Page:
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Chapter 8*: SANITARY INSPECTION AND MICROBIOLOGICAL WATER QUALITY - page 24 / 52

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E. coli has been demonstrated to be a more specific indicator for the presence of faecal contamination than the thermotolerant coliform group (Dufour, 1977). Improvements in both MPN and MF techniques have been carried out for the rapid and selective enumeration of E. coli. Barnes et al. (1989) designed a rapid seven hour membrane filter test for quantification of thermotolerant coliforms from drinking water samples and other freshwaters and salt waters, although it is not suitable for salt water due to the high proportion of false positives obtained. Fluorogenic and chromogenic tests using 4- methylumbelliferyl-β-D-glucuronide (MUG) have been applied in MPN and MF techniques, for the detection of β-glucuronidase that is specific to E. coli (Manafi and Kneifel, 1989; Balebona et al., 1990; Gauthier et al., 1991; Rice et al., 1991). A miniaturised MPN method with a 96-well microplate has been developed for E. coli (Hernandez et al., 1991; ISO, 1996b) (Table 8.3). Based on this principle a number of different media have been developed for the use in MF and MPN techniques (Frampton et al., 1988; McCarty et al., 1992). Commercially available media include Colisure (formerly Millipore, now IDEXX) (McFeters et al., 1995), Colilert (IDEXX) (Edberg et al., 1988; Palmer et al., 1993), m-ColiBlue (Hach), ColiComplete (BioControl), Chromocult (Merck) and MicroSure (Gelman). Similar media for the detection of E. coli in water have also been described (Sartory and Howard, 1992; Brenner et al., 1993; Walter et al., 1994). Molecular methods have also been designed to detect specifically E. coli from water samples, such as PCR-gene probes for the uid gene (Bej et al., 1991a,b; Tsai et al., 1993; McDaniels et al., 1996). In addition, other alternative techniques, i.e. enzyme capture (Kaspar et al., 1987) and radioisotopes (Reasoner and Geldreich, 1989) have been proposed.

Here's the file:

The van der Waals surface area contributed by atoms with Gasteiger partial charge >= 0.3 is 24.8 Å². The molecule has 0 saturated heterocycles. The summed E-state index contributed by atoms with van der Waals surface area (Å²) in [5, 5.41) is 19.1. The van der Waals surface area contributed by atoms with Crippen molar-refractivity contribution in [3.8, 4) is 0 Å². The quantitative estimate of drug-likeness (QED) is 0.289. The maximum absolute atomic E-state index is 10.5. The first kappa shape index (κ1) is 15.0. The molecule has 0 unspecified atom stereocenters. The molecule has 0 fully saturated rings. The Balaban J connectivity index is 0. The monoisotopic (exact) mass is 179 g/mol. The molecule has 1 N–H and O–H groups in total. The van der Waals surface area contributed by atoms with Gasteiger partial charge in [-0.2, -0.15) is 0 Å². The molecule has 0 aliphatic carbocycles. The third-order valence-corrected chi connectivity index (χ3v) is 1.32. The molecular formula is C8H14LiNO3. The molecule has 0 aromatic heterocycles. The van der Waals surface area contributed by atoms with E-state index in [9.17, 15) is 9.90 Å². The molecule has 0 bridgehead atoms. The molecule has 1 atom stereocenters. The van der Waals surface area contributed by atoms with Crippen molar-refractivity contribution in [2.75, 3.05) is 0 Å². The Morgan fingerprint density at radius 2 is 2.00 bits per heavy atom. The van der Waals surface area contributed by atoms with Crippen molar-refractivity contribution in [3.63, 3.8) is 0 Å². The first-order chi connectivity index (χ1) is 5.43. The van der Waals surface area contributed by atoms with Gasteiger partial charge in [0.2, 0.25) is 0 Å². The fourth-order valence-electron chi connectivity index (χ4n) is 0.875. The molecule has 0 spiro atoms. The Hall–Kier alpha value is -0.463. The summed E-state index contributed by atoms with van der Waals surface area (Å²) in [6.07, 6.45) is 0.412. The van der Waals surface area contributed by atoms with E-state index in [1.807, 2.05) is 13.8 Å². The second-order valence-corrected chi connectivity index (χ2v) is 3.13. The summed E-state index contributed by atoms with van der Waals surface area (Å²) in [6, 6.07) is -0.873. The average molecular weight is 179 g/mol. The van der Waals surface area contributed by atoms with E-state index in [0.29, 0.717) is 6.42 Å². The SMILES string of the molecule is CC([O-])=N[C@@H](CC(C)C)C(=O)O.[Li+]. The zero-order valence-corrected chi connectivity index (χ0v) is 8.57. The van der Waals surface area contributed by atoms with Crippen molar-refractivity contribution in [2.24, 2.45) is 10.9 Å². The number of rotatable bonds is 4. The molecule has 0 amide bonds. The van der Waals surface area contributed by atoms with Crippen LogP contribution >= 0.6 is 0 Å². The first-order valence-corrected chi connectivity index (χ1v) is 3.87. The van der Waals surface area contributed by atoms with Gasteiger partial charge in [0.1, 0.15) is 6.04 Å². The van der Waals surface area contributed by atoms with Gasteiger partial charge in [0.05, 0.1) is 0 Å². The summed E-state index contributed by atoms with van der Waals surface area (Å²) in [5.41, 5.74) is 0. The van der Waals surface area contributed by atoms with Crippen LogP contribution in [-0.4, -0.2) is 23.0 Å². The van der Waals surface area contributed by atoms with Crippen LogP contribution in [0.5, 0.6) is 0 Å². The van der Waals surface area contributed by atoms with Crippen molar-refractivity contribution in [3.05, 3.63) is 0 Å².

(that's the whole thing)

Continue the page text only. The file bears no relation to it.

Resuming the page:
• 8.5

      Laboratory procedures

      • 8.5.1

        Faecal streptococci and enterococci

Early attempts to quantify faecal streptococci relied on enrichment tube procedures and the MPN technique; Rothe Azide Dextrose broth followed by a confirmation in Ethyl Violet Azide (Litsky) broth being the procedure most widely accepted by researchers. A rapid system for enumeration of faecal streptococci or enterococci in water samples using a miniaturised fluorogenic assay based on a 96-well microplate MPN system has been described by several workers (Hernandez et al., 1991; Poucher et al., 1991; Budnicki et al., 1996) and the technique has recently been proposed as an ISO method (Table 8.7). In addition, Enterolert (IDEXX) is available for the MPN technique with up to 100 ml of sample, and has been shown to be reliable (Fricker and Fricker, 1996).

The enumeration of faecal streptococci by a MF procedure using a selective medium was first reported by Slanetz and Bartley (1957). Since then, several media have been proposed, including Thallous Acetate agar (Barnes, 1959), KF agar (Kenner et al., 1961), PSE agar (Isenberg et al., 1970), Kanamycin Aesculin Azide (KEA) agar (Mossel et al., 1973), mSD agar (Levin et al., 1975), and mE agar (APHA/AWWA/WPCF, 1989). The accepted standardised procedures for the MF method are given in Table 8.6. Other media formulations and incubation procedures for faecal streptococci have been proposed for specific situations (Lin, 1974), such as increasing the membrane incubation period from 48 hours to 72 hours to recover stressed faecal streptococci. Rutkowski and Sjogren (1987) developed a medium, designated M2, to distinguish between human and animal pollution sources.

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